Figure 2
figure 2

Image panel of OVA-A594 stimulated C57Bl/6 BMDCs stained for LAMP1 and EEA1. BMDCs (4 × 105 cells/ml) were stimulated with PBS (a), OVA-A594 (b,d) or OVA-A594 + PorB (c,e) for 0.5 h or 2 h respectively. After fixation BMDCs were stained for early endosomal antigen-1 (EEA1, cyan) and lysosomal-associated membrane protein-1 (LAMP1, green). OVA-A594 (red) localization was determined intracellularly using a Leica SP5 microscope. White arrows indicate areas of interest, where OVA colocalizes with endosomal or lysosomal vesicles. White bar represents 10 μm. One out of 3 representative experiments is shown.

Figure 3
figure 3

Quantification of Colocalization of fluorescently labeled OVA-A594 with intracellular EEA1+ and LAMP1+ vesicles within BMDCs. Colocalization of OVA-A594 with EEA1 and with LAMP1 was assessed using single cells. Colocalization was determined using Pearson Correlation coefficients calculated with JaCoP plugin in ImageJ, after background subtraction and unsharp mask filter. (a) Colocalization of BMDCs incubated for 0.5 h with OVA-A594 alone (group 1 – EEA1, group 3 – LAMP1) or PorB formulated OVA-A594 (group 2 – EEA1, group 4 – LAMP1). (b) Colocalization within BMDCs incubated for 2 h with OVA-A594 alone (group 1 – EEA1, group 3 – LAMP1) or PorB formulated OVA-A594 (group 2 – EEA1, group 4 – LAMP1). Statistics were calculated using the Mann-Whitney U test. Significance levels: ns P > 0.05, *P < 0.05, **P < 0.01, ***P < 0.001.

PorB formulation drives cell recruitment to secondary lymphoid tissue

Antigen delivery and APC – T cell interactions within the draining lymph node are essential for the initiation of an adaptive immune response. We utilized a hock vaccination model to analyze the effect of PorB on antigen trafficking in vivo 33. Each mouse served as its own control, receiving OVA-A594 alone or formulated with PorB in one hock and PBS in the other. The antigen will drain to popliteal lymph nodes post injection, but fails to cross to the contralateral lymph node as this mechanism occurs either through vitreous pressure to the lymph or as an active event relying on antigen transport by DCs34. Figure 4 illustrates that PorB, as an adjuvant, significantly increased the presence of antigen loaded CD11c+ cells within popliteal lymph nodes (pLN) of wt mice 16 h after injection (Fig. 4e–h), whereas OVA-A594, alone, did not (Fig. 4a–d). Noteworthy, the number of CD11c+ cells was distinctively higher in OVA-A594 + PorB injected mice compared to mice given OVA-A594 alone. When mice were vaccinated with OVA-A594 alone or PBS in one limb, and OVA-A594 + PorB in the contralateral limb, significantly more antigen positive cells were in the draining pLN of the limb receiving OVA-A594 + PorB as compared to the contralateral pLN of the same mouse injected with PBS or OVA-A594 alone (Fig. 5a). Antigen administration with either vaccine resulted in significantly increased cell counts compared to PBS control. Furthermore, we detected markedly more antigen bearing CD11c+ CD11b+ cells using flow cytometry in single cell suspensions obtained from OVA-A594 + PorB injected mice compared to OVA-A594 alone (Fig. 5b). Control vaccination with PBS resulted in no antigen positive CD11c+ CD11b+ cells when the contralateral leg was vaccinated with OVA-A594, confirming an absence of midline crossover and the validity of our internal controls. Our findings highlight the adjuvanticity and the potency of PorB as a TLR-ligand based vaccine adjuvant in triggering immune cell trafficking into the draining lymphoid tissue.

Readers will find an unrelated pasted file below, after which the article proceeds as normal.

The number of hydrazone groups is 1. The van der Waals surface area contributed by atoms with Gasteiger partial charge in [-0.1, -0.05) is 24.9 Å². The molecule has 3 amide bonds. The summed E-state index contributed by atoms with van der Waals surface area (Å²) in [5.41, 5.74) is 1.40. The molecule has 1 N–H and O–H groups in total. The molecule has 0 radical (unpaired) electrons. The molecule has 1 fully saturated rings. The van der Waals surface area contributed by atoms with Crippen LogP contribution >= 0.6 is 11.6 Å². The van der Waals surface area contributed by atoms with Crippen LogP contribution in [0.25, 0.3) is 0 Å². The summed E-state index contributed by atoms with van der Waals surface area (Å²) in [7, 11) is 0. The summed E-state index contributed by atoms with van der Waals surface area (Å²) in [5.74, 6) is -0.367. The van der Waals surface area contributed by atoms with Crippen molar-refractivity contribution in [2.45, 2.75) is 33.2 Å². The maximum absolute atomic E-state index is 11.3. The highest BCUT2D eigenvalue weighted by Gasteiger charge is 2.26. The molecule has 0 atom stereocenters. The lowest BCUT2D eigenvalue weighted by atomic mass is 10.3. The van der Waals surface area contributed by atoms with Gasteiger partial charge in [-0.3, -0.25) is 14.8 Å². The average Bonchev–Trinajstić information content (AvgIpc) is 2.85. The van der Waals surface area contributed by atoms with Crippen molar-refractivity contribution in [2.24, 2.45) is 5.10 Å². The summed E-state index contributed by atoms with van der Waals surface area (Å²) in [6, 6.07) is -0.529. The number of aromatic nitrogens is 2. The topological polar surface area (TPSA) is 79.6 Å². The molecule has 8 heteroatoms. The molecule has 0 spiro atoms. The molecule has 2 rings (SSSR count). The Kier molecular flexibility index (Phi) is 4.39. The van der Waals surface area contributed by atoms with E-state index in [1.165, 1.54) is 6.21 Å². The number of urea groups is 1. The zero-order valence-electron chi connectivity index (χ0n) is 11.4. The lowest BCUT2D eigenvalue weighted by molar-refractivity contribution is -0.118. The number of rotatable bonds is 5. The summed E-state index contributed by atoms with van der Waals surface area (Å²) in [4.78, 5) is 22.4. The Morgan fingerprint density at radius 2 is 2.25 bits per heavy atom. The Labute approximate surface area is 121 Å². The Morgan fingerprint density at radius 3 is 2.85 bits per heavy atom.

Figure 4
figure 4

PorB formulation of OVA-A594 increases antigen bearing CD11c+ cells within draining popliteal lymph node. Wt mice were hock vaccinated with either OVA-A594 or OVA-A594 + PorB in a total volume of 10 μl volume. Draining popliteal lymph nodes were obtained after 16 h and sectioned (8 μm, frozen sections). Sections were stained for CD11c (green) and embedded with DAPI (blue) containing Fluoroshield mounting media. (a–d) Representative lymph node section of OVA-A594 injected mouse using 40x objective for magnification (a–c). (d) Enlarged (40x objective) image of indicated area (box). (e–h) Representative lymph node section of OVA-A594 + PorB vaccinated C57Bl/6 mouse using 20x objective for magnification (e–g). (h) Enlarged (40x objective) image of indicated area (box). One out of 2 representative and independent hock vaccination experiments is shown.

Figure 5
figure 5